They have equipped me with the greatest food and exercise diary/log that accounts for all my calories, carbs, fat and protein. That log along with CC is my new weapon to battle the flab. Lol
Thanks you for your positive comment and advice.
So even though I wasnt eating enough meals a day, they were high in fat, calories, sodium and everything else that's bad for you. It was hard living with someone who has different needs that you. He didn't need to lose any weigh, nor did he want to eat healthy.
Eating the calories that were recommended for me with my lapband works great for me. I feel satisfied and I rarely feel hungry. I still feel the urge to eat everything on my plate so when I'm serving myself at home I go for a smaller plate. And when I'm at a restaurant I either order a kids meal or grab a to-go box.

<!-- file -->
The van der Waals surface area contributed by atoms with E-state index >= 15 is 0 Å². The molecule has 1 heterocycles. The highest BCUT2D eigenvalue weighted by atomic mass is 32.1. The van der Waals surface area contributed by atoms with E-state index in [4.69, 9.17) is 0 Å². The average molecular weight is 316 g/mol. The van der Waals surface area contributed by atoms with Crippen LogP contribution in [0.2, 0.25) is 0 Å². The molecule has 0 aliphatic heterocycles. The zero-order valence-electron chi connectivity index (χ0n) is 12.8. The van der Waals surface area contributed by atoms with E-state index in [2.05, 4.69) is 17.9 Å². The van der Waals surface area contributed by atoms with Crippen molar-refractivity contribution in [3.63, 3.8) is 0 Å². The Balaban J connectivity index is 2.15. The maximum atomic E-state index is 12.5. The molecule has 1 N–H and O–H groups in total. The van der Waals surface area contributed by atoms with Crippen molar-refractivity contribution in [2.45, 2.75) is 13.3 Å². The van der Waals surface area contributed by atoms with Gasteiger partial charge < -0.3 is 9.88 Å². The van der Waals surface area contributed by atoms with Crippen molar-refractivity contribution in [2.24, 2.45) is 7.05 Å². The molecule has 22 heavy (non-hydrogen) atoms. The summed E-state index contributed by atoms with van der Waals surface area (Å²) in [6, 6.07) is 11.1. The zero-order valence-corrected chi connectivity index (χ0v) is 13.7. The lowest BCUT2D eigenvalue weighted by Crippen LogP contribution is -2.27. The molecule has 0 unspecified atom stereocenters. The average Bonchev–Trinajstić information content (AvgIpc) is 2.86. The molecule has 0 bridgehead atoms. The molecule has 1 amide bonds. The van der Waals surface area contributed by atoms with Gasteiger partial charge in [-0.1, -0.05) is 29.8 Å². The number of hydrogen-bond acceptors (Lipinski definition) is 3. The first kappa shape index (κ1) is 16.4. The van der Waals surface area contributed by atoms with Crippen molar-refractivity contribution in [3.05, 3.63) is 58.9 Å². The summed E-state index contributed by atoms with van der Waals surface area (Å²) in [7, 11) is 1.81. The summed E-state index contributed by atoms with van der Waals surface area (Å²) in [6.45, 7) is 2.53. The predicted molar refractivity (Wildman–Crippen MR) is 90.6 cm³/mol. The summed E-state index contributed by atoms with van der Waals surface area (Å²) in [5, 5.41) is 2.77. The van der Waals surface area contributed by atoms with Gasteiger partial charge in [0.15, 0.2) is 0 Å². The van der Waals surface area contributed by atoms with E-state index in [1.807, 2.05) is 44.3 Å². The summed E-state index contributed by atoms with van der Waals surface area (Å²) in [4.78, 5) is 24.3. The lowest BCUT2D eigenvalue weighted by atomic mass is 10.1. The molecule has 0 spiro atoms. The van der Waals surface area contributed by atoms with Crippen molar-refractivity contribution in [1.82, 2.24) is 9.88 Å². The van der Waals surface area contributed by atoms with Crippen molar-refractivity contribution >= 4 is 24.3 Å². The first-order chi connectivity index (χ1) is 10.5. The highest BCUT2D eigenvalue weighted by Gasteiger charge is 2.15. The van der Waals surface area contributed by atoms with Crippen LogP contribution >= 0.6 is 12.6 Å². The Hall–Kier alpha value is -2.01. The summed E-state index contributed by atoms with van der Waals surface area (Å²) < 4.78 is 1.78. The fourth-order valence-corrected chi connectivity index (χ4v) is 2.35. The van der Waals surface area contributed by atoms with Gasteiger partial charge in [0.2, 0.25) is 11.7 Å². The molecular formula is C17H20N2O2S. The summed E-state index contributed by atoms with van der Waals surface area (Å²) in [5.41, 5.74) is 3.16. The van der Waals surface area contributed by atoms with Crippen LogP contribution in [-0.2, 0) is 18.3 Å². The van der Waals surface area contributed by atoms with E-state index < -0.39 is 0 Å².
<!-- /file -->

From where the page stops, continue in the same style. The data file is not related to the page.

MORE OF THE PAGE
Regardless of what your doctor advises, eating a very low cal diet tends to lead to a significant amount of muscle being used for energy as well as fat as your body can only convert so much fat to needed energy on a daily basis. For no other reason alone, it's better to eat more cals. When/if you reach your goal weight, your metabolism is lower because you have lost so much muscle, making it harder to maintain your new weight. You might bring up some of these questions at your next checkup and see what they have to say.